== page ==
Is sexual motivational state linked to dopamine release in the medial preoptic area?

H. K. Kleitz-Nelson, J. M. Dominguez, C. A. Cornil, G. F. Ball

Research output: Contribution to journalArticlepeer-review

38 Scopus citations


The medial preoptic area (mPOA) is a key site for the dopaminergic enhancement of male sexual behavior. Dopamine release increases in the rat mPOA with mating, supporting the critical stimulatory role played by preoptic dopamine on male sexual behavior. However, it has been questioned whether dopamine is specifically related to the occurrence of male sexual behavior and not simply involved in general arousal. To address this question, we asked whether dopamine release in the mPOA is linked to the production of male sexual behavior in Japanese quail (Coturnix japonica), a species that exhibits a much shorter temporal pattern of copulation than rats and does not have an intromittent organ, resulting in a very different topography of their sexual response. Extracellular samples from the mPOA of adult sexually experienced male quail were collected every 6 min before, during, and after exposure to a female using in vivo microdialysis and analyzed using high-performance liquid chromatography with electrochemical detection. Extracellular dopamine significantly increased in the presence of a female and returned to baseline after removal of the female. However, quail that failed to copulate did not display this increased release. These findings indicate that it is not solely the presence of a female that drives dopamine release in males, but how a male responds to her. Furthermore, in quail that copulated, dopamine release did not change in samples collected during periods of no copulation. Together, these findings support the hypothesis that dopamine action in the mPOA is specifically linked to sexual motivation and not only to copulatory behavior or physical arousal.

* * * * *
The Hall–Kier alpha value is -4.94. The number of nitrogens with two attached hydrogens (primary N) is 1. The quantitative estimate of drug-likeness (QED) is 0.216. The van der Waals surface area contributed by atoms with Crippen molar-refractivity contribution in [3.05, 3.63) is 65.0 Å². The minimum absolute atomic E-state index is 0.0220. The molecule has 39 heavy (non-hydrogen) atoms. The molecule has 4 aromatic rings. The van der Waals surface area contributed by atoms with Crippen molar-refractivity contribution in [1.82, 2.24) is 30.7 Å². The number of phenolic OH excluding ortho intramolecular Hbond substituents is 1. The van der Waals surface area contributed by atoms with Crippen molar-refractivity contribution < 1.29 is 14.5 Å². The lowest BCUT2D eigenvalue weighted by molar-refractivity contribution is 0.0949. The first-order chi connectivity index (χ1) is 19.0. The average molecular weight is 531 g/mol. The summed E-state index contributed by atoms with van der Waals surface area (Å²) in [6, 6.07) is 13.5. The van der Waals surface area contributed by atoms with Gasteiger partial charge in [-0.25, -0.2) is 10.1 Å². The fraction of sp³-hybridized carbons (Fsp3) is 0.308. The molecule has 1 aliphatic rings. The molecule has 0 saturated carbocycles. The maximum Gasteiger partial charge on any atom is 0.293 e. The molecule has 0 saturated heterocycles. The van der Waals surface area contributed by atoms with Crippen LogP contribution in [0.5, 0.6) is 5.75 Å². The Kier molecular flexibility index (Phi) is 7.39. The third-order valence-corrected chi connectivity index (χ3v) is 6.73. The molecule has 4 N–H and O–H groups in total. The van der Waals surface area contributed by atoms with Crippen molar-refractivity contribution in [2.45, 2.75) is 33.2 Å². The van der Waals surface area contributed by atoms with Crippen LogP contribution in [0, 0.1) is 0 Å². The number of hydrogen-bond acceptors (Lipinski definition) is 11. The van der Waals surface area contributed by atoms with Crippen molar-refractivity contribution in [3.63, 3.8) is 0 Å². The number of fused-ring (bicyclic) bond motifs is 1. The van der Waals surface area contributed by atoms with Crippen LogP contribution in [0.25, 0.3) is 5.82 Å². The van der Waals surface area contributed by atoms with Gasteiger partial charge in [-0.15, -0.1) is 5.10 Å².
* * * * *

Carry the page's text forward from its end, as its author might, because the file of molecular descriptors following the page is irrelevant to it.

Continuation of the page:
Original languageEnglish (US)
Pages (from-to)300-304
Number of pages5
JournalBehavioral Neuroscience
Issue number2
StatePublished - Apr 2010
Externally publishedYes


  • Birds
  • Male sexual behavior
  • Microdialysis
  • Neuroendocrinology
  • Neuroethology

ASJC Scopus subject areas

  • Behavioral Neuroscience


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